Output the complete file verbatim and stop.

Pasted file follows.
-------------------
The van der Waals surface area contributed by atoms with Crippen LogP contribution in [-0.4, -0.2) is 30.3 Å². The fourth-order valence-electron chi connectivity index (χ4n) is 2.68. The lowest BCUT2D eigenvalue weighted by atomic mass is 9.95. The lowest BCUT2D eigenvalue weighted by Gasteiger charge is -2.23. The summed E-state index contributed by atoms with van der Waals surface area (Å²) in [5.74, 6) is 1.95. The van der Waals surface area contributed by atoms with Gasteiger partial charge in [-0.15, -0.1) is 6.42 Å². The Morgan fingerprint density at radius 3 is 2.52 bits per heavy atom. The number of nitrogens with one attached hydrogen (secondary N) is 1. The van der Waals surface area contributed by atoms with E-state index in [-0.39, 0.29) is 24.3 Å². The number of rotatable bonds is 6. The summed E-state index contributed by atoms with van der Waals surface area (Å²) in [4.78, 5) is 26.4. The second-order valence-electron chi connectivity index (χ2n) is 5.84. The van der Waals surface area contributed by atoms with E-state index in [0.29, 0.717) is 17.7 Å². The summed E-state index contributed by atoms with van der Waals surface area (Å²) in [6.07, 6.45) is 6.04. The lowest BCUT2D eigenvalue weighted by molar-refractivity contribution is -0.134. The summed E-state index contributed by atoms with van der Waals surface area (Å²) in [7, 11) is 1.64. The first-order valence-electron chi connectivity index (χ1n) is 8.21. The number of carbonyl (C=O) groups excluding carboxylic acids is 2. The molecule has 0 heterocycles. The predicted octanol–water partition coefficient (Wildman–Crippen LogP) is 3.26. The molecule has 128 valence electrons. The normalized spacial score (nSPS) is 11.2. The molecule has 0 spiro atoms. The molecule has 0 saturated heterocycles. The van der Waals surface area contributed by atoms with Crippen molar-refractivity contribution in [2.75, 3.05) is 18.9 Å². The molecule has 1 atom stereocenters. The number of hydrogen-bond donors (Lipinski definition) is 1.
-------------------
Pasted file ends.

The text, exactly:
The van der Waals surface area contributed by atoms with Crippen LogP contribution in [-0.4, -0.2) is 30.3 Å². The fourth-order valence-electron chi connectivity index (χ4n) is 2.68. The lowest BCUT2D eigenvalue weighted by atomic mass is 9.95. The lowest BCUT2D eigenvalue weighted by Gasteiger charge is -2.23. The summed E-state index contributed by atoms with van der Waals surface area (Å²) in [5.74, 6) is 1.95. The van der Waals surface area contributed by atoms with Gasteiger partial charge in [-0.15, -0.1) is 6.42 Å². The Morgan fingerprint density at radius 3 is 2.52 bits per heavy atom. The number of nitrogens with one attached hydrogen (secondary N) is 1. The van der Waals surface area contributed by atoms with E-state index in [-0.39, 0.29) is 24.3 Å². The number of rotatable bonds is 6. The summed E-state index contributed by atoms with van der Waals surface area (Å²) in [4.78, 5) is 26.4. The second-order valence-electron chi connectivity index (χ2n) is 5.84. The van der Waals surface area contributed by atoms with E-state index in [0.29, 0.717) is 17.7 Å². The summed E-state index contributed by atoms with van der Waals surface area (Å²) in [6.07, 6.45) is 6.04. The lowest BCUT2D eigenvalue weighted by molar-refractivity contribution is -0.134. The summed E-state index contributed by atoms with van der Waals surface area (Å²) in [7, 11) is 1.64. The first-order valence-electron chi connectivity index (χ1n) is 8.21. The number of carbonyl (C=O) groups excluding carboxylic acids is 2. The molecule has 0 heterocycles. The predicted octanol–water partition coefficient (Wildman–Crippen LogP) is 3.26. The molecule has 128 valence electrons. The normalized spacial score (nSPS) is 11.2. The molecule has 0 spiro atoms. The molecule has 0 saturated heterocycles. The van der Waals surface area contributed by atoms with Crippen molar-refractivity contribution in [2.75, 3.05) is 18.9 Å². The molecule has 1 atom stereocenters. The number of hydrogen-bond donors (Lipinski definition) is 1.